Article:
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Government failed to present evidence of number of victims to support a sentencing guideline enhancement

In U.S. v Washington the defendant pleaded guilty to conspiracy to traffic in unauthorized credit cards and using and trafficking in unauthorized credit card numbers in violation of 18 U.S.C. § 1029. The presentence investigation report recommended an enhancement under sentencing guidelines § 2B1.1(b)(2)(C) because the number of victims exceeded 250, the threshold number for a 6-level enhancement. Washington disputed the number of victims and requested that the government identify the victims by name. The defendant noted the government only identified 70 banks and financial institutions and requested hard evidence of the 250 or more victims. He also disputed the length of time he was involved in the conspiracy.
At the sentencing hearing, the government did not present any evidence identifying 250 or more victim and only argued that there were thousands of individuals who had their credit cards stolen. The district court ruled for the enhancement noting that it previously applied the enhanced the codefendants’ sentences.

The 11th Circuit held that the government has the burden of introducing sufficient and reliable evidence to prove the necessary facts by a preponderance of the evidence. The government did not meet its burden because it did not introduce any evidence to support the enhancement. While the government told the sentencing court there were over 250 individuals who have been victims of stolen credit card information and other related account information during the time the defendant was involved in the scheme, the representation was insufficient. Absent a stipulation by the parties, an attorney’s factual assertions at a sentencing hearing do not constitute evidence that the district court can rely upon in the face of challenged conclusions of the presentence investigation report. Even though the district court had applied the enhancement to the coconspirators, those findings could not serve as a basis for applying the enhancement to the defendant because the defendant objected. The defendant should have been given an opportunity to rebut the evidence or to generally cast doubt on its reliability. Furthermore, the defendant was not a participant of the conspiracy during the entire duration and without the information about the identities of the victims and the dates of the theft of their credit card information, the government failed to meet its burden of showing that the fraud scheme involved more than 250 victims during the time of the defendant’s involvement.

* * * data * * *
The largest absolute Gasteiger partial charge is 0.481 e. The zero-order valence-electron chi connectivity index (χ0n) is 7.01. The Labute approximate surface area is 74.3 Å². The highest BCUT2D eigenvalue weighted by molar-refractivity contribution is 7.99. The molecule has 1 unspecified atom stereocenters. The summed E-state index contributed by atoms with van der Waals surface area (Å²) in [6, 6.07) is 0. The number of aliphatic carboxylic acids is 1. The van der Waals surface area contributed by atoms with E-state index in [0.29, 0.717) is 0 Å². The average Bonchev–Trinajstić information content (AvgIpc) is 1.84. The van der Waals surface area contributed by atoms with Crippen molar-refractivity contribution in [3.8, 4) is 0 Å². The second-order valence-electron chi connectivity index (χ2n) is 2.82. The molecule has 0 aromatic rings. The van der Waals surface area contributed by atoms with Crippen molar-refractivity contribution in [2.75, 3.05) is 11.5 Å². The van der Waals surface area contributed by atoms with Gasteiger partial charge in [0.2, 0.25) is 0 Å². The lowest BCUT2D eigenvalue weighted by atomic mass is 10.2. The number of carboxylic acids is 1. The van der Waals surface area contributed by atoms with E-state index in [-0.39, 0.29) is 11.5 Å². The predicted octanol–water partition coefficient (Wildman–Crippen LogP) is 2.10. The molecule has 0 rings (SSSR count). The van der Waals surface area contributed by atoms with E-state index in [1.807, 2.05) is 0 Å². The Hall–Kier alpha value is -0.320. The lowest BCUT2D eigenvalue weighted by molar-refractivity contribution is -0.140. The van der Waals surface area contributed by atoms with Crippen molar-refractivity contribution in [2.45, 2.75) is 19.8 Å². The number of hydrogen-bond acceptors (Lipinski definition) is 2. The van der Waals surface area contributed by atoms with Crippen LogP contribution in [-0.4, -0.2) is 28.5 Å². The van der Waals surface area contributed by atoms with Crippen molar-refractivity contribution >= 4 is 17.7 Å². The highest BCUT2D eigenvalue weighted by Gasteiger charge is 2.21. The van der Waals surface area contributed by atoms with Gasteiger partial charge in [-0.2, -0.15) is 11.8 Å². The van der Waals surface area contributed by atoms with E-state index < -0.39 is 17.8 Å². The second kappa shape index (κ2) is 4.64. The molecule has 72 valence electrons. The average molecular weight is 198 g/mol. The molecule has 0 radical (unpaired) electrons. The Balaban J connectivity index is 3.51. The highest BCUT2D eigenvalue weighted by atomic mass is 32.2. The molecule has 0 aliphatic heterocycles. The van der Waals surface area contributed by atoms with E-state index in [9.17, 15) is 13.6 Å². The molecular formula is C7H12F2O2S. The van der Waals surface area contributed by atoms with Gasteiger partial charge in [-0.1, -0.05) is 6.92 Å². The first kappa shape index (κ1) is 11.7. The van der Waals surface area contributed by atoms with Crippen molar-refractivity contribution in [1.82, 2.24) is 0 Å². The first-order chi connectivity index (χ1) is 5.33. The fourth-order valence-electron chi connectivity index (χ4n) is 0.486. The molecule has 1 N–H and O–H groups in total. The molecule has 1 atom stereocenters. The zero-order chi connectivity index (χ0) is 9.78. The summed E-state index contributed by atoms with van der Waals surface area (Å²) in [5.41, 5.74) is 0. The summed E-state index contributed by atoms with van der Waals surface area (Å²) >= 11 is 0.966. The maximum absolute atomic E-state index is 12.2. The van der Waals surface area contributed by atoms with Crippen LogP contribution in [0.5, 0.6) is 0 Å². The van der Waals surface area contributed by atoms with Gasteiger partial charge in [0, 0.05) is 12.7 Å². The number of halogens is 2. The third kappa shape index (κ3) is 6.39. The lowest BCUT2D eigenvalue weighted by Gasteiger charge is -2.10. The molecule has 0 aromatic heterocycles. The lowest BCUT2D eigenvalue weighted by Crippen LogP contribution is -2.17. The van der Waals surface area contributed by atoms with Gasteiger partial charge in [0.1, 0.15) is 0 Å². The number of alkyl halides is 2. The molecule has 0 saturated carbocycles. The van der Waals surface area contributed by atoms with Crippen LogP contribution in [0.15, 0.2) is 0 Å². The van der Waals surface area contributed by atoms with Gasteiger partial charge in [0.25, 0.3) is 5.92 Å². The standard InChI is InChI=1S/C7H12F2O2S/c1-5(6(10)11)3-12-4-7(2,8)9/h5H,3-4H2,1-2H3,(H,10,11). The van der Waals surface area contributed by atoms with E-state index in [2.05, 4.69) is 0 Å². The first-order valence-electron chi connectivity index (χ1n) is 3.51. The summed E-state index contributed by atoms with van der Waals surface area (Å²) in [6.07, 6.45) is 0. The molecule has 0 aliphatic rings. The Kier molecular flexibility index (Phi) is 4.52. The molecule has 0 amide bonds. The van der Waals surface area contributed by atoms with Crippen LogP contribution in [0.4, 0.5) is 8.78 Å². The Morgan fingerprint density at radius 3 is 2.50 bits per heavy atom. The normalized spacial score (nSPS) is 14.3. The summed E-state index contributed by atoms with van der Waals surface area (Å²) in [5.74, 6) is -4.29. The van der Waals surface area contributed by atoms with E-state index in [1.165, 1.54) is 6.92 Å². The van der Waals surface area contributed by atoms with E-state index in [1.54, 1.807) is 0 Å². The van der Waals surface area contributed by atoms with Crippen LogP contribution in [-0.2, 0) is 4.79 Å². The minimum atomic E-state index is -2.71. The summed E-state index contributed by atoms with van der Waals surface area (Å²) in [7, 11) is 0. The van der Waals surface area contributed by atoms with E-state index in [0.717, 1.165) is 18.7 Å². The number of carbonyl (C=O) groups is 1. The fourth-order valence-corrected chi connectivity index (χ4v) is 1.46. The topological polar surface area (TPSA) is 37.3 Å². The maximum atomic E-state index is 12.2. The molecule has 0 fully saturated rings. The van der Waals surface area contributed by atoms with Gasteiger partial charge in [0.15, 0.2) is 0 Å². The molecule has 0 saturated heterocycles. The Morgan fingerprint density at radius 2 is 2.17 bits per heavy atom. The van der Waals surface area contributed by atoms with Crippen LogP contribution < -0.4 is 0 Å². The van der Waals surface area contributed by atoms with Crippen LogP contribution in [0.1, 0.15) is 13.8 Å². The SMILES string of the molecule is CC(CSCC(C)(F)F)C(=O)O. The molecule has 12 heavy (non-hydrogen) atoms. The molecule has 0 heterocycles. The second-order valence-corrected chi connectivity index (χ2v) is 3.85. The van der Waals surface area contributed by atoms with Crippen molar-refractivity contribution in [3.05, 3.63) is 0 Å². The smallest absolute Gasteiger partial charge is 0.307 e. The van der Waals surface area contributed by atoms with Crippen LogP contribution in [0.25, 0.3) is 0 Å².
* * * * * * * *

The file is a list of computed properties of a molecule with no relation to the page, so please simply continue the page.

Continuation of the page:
On remand, the 11th Circuit ruled that the government would not be allowed to prove that there were more than 250 or more victims for whom the defendant was responsible. The 11th Circuit found that the government was aware of the defendant’s objection and nothing prevented the government from putting on the evidence at the sentencing hearing. A party that carries the burden on a contested sentencing issue will generally not get the opportunity to try again on remand if the evidence is found insufficient on appeal. While the 11th Circuit has the discretion to permit the government a “second bite at the apple,” normally a remand for further proceedings is inappropriate when the issue was already before the district court and the parties had an opportunity to introduce evidence. Here the government failed to introduce any evidence concerning the number of victims.

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